BOULDER, Colo. -- Before 10,000 cheering supporters in this Democratic stronghold, President Barack Obama offered a long, spirited closing argument Thursday night, eschewing the snarky attacks that have defined his stump speech in recent weeks for a vintage 2008 message of hope and change.
Obama, back on the University of Colorado campus for his third and final campaign event this year, didn't mention Romney until 13 minutes into the speech, when he sought to reclaim the mantra of change that defined his historic run for the White House four years ago.
"He's saying he's the candidate of change," he said. "Let me tell you Colorado, we know what change looks like. Let me tell you, what Gov. Romney is offering sure ain't it."
As Obama listed some of Romney's proposals, the crowd spontaneously responded with a shout: "chump change!"
The rally in Boulder county aimed to energize young voters and the Democratic base, with early voting in Colorado wrapping up on Friday.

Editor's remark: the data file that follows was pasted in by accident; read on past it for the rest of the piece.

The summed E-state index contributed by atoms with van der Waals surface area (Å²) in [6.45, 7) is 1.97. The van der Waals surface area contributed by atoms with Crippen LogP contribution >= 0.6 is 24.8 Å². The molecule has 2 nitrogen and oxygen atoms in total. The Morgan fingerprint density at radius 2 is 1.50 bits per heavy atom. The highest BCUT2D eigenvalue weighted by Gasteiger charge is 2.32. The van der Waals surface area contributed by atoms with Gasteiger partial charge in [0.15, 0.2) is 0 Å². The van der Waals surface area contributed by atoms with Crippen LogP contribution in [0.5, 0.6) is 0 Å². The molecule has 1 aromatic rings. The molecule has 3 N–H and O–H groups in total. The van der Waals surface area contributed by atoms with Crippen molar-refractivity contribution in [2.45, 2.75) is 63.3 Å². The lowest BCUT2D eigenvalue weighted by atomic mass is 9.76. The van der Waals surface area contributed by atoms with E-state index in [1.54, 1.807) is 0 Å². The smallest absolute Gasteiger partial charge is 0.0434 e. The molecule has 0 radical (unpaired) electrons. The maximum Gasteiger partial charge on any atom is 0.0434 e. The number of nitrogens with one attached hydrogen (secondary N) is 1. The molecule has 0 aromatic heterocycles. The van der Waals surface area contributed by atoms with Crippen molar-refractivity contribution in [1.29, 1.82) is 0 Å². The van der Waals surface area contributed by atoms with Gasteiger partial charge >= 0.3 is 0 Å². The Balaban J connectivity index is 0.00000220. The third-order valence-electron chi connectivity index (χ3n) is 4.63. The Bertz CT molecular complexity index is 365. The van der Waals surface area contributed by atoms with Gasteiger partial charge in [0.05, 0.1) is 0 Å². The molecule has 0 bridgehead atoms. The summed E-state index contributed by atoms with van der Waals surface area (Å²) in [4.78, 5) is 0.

Two polls released Thursday show Colorado remains a toss-up; one survey has Obama up two, another shows Romney up four.
The Republican ticket also had a presence in the state Thursday with vice presidential nominee Paul Ryan stumping in Greeley; he'll do another event Friday in Montrose.
At the site of the Greeley Stampede, Ryan told about 1,000 supporters that Obama's promise of hope and change proved to be hollow.
"In 2008 it sounded great," Ryan said of Obama's campaign message four years ago. "It was all this hope and all this change. It was great rhetoric. Unfortunately, it has been disastrous."
Mitt Romney will rally supporters Saturday with events in Colorado Springs, a GOP stronghold, and Greenwood Village, a red part of Arapahoe County, a swing area that could determine who wins the state's nine electoral votes; and Obama will return Sunday night for a rally at Aurora Community College that will also feature the Dave Matthews Band.
As he did at other rallies Thursday in Green Bay, Wisc. and Las Vegas, Nev., Obama began his remarks by describing the spirit of national unity he's felt in response to Hurricane Sandy, which devastated the northeast earlier this week and pulled the president off the campaign trail for three days.
"We’ve also been inspired these past few days. Because when disaster strikes, we see America at its best," Obama said.
"All the petty differences that consume us in normal times, all seem to melt away," Obama continued. "There are no Democrats or Republicans during a storm — just fellow Americans."